Sisiphos and the meaning of life.

You probably be acquainted with the ancient Greek myth of Sisiphos. As the legends say he founded Corinth and became its first king. “He promoted navigation and commerce but was avaricious and deceitful. He also killed travellers and guests, a violation of xenia which fell under Zeus”s domain. He took pleasure in these killings because they allowed him to maintain his iron-fisted rule.” If you want to read more about him I advise you to read . (Quotes in this and next paragraph are form this lemma).

“As a punishment for his trickery, King Sisyphus was made to endlessly roll a huge boulder up a steep hill. The maddening nature of the punishment was reserved for King Sisyphus due to his presumptuous belief that his cleverness surpassed that of Zeus himself. Zeus accordingly displayed his own cleverness by enchanting the boulder into rolling away from King Sisyphus before he reached the top, which ended up consigning Sisyphus to an eternity of useless efforts and unending frustration. Thus it came to pass that pointless or interminable activities are sometimes described as Sisyphean.”

Many authors wrote about him, seeing the metaphor with life itself: a continuous uphill struggle to no avail, especially when you want to make a difference. But there are essential differences between the labour of Sisiphos and the struggles in life. The first difference is that in life we have free choice. Most of the time we can choose if we want to make this effort or not, and even when fate hits us badly we always have the choice to resist or to surrender. Sisiphos doen’t have this choice – he is forced to give in (how? About this the myth is not clear). The second difference is that for Sisiphos nothing changes. Every time uphill, and during his descend downhill, his situation and his activity are absolutely the same. But in real life no uphill struggle is the same as the last one. Every activity we do is unique in itself, and never done by me or anyone else before in exact the same way. If I write a book, deliver a speech, write a blog, or even when I just say or do a tiny thing I can be sure that this is never an exact copy of earlier behavior, either by me or somebody else. Nor will it be copied exactly in the future. For example: as I write a book, hardly any idea in that book is new. Most are formulated ages before. But the pattern that I create with these ideas is new indeed and a unique expression of the unique me. And so it is with everything I do and say.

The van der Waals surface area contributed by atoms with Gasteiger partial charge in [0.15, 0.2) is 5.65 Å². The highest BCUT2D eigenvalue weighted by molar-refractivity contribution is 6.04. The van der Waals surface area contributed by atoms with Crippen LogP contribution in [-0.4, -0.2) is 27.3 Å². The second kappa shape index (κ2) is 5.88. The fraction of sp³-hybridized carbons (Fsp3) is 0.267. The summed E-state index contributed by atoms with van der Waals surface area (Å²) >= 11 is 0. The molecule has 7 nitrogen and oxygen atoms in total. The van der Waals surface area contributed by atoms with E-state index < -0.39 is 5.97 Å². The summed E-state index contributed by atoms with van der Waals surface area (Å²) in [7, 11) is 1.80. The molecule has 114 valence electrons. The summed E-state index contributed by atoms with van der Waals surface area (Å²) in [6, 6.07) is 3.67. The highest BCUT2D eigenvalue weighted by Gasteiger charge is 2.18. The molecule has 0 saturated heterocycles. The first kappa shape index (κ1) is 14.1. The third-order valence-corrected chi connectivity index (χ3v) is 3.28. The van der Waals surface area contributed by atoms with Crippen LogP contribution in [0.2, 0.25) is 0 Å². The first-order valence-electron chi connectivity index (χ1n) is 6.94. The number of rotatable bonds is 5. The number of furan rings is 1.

Also in real life the environment is changing constantly. That is not true for Sisiphos: his surroundings are every time exactly the same. It is as if time doesn’t exist. And finally: in real life every action has an effect. That is not so with the act of Sisiphos.

So my conclusion is that life never can be a Sisyphean labour. We can see it that way, but that then is a distortion of reality that undermines the idea that we can give meaning to our lives. With this concept I open a complete new subject, but that is for another time. So let us end here, with a quote of Joseph Campbell: Life is without meaning. You bring the meaning to it. The meaning of life is whatever you ascribe it to be. Being alive is the meaning. And so it is.


Disclaimer: I apologize for mistakes in my English. Blogs are cursory – not stuff for correction by a native speaker

Picture by Franz von Stuck


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